David M. Clark, D.Phil., CBE, FBA, FMedSci
||David M. Clark was born in 1954 in Darlington, England. He studied Experimental Psychology at Oxford University where he received his B.A. and D.Phil. His clinical training was at the Institute of Psychiatry, Kings College, London, where he received an M.Phil in Clinical Psychology. His first academic appointment was as Lecturer in Clinical Psychology at Oxford University, where he subsequently became a Wellcome Trust Principal Research Fellow and Professor of Psychiatry. He was also a Fellow of University College, Oxford.
Since 2000, he has been Professor of Psychology and Head of the Psychology Department at the Institute of Psychiatry, Kings College, London. He is also Director of the Centre for Anxiety Disorders and Trauma at the Maudsley Hospital and (Honorary) Clinical and Research Advisor to the Northern Ireland Centre for Trauma and Transformation in Omagh. He is a Fellow of the British Academy (London), a Fellow of the Academy of Medical Sciences (London), and Distinguished Founding Fellow of the Academy of Cognitive Therapy (USA). Other posts have included: President of the British Association of Behavioural and Cognitive Psychotherapies (1992); President of the International Association of Cognitive Psychotherapy (1992-95); Visiting Professor of Psychology and Psychiatry at the University of Pennsylvania (1991) and Visiting Professor of Psychology at City University, London (1992-95). Awards have included: the May Davidson Award (British Psychological Society), the Research Excellence Award (Beck Institute for Cognitive Studies, Worcester, USA), the Academy of Cognitive Therapy’s Research Award, being voted a World Leader in Anxiety Disorders Research by members of the Anxiety Disorders of America Association (1998), and the Behaviour Research and Therapy Award for the most outstanding article ( “A Cognitive Approach to Panic”) published in that journal in the first 30 years since it’s founding in 1962.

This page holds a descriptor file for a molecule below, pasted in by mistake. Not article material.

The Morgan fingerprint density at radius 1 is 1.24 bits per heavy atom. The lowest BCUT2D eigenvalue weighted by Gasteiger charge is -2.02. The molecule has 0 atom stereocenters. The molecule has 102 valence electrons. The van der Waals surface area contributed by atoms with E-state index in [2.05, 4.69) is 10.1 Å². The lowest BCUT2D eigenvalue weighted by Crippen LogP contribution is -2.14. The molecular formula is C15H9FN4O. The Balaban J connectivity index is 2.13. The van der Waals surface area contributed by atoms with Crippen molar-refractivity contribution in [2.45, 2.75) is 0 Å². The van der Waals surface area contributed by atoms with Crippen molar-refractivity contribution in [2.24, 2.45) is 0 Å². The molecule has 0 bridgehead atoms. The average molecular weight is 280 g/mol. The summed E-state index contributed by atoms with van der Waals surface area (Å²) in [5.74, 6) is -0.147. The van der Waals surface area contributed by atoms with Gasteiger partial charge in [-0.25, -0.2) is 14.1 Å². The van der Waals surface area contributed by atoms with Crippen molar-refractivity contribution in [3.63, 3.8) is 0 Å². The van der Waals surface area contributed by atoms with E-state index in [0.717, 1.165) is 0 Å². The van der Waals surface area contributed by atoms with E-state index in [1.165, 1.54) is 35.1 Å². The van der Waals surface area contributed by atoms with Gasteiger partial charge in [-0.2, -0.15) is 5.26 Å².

Professor Clark’s research focuses on cognitive approaches to the understanding and treatment of anxiety disorders. His research involves a closely integrated programme of experimental and clinical studies. The general strategy has been to: (i) use clinical interviews and cognitive psychology paradigms to identify the core cognitive abnormality in an anxiety disorder; (ii) to construct a theoretical account which explains why the cognitive abnormality does not self-correct; (ii) test the hypothesised maintaining factors in rigorous experimental studies; (iv) develop specialized cognitive treatments which aim to reverse the maintaining factors; (v) test the efficacy of the treatments in randomised controlled trials, and (vi) make the treatments more broadly available with dissemination studies. In collaboration with colleagues, the research has led to the development of new and effective cognitive therapy programmes for panic disorder, hypochondriasis, social phobia and posttraumatic stress disorder.